ALEXIS CRUZ WRITES- Immune to accusations of bribery, human rights abuses, and having really hot weather, Qatar intends to host the 2022 World Cup as planned, come what may. Such immunity can make anyone cocky, and at a New York Times art conference in Doha, the Emir’s sister Sheikha Al Mayassa claimed that criticism only makes the tournament organizers even more determined. “The more the press attacks Qatar for hosting the World Cup, the more excited we are to host an amazing World Cup.”
The press attacks will come, and the next aggressor is Amnesty International. The human rights advocacy group announced that it will release a new report on the exploitation of migrant workers on March 31, 2016. The report will feature interviews with over 200 workers and will document the conditions they face.
However, the report comes after the newly elected FIFA president Gianni Infantino confirmed that the 2018 World Cup in Russia and Qatar tournament in 2022 will go ahead as planned, giving the Qatari organizers another reason to believe they are immune and that their plans will go on uninterrupted. Meanwhile, Swiss prosecutors are investigating the bidding process for both tournaments.
Qatar’s attitude is best exemplified by how they handled one of their minor controversies: the Al Wakrah stadium. Critics have argued that the stadium resembles a vagina and Sheikha Al Mayassa said that while many did not like the design, the organizers did, so they decided to build it anyway. The Al Wakrah was one of the first of the proposed World Cup stadiums to go under construction. Al Mayassa argued that it was a matter of taste; one that they believe will pay off.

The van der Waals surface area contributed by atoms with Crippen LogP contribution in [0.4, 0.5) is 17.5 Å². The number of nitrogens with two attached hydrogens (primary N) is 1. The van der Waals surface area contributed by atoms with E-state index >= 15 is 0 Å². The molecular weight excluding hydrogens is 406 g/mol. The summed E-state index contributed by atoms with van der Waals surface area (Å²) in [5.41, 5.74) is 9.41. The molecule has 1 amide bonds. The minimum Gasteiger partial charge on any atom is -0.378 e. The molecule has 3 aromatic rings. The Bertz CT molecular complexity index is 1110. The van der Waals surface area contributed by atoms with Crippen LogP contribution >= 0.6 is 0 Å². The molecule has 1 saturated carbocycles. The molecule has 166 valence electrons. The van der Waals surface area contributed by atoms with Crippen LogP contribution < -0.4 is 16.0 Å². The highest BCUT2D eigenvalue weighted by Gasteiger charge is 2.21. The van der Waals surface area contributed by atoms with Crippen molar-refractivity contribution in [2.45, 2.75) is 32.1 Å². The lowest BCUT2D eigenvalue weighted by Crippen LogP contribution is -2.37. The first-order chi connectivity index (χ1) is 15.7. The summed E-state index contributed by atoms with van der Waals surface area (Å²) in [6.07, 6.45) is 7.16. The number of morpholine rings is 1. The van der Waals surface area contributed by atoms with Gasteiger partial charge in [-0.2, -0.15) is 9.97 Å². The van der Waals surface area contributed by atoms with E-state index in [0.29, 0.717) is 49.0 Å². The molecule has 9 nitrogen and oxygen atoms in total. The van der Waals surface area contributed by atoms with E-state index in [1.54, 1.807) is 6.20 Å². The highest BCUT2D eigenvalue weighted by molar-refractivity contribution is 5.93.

We are looking forward for hosting the World Cup 2022 that already brought innovative architects #NYTAFThttps://t.co/eZ6E9q0aBf
— Al Mayassa Al Thani (@almayassahamad) March 13, 2016
Last year, British journalists from The Sunday Times, Jonathan Calvert and Heidi Blake, published The Ugly Game: The Qatari Plot to Buy the World Cup, which confirmed suspicions on the corrupt bidding process for 2022 World Cup. In the following months, FIFA president Sepp Blatter resigned and high-ranking FIFA officials were arrested but it was part of a US Justice Department investigation and not influenced by the book. The investigation targeted North American, South American, and European officials and no one from Qatar has faced serious consequences such as indictment.
The human rights reform that Amnesty International is looking for probably has a better chance at FIFA. Harvard professor John Ruggie is overseeing a review of FIFA’s Human Rights policies and will give his recommendation this month. FIFA will implement the new policies in their bidding process if they agree. Since it affects future bidding procedures, it will not apply to current tournaments. As far as Qatar is concerned, the game is still theirs to win.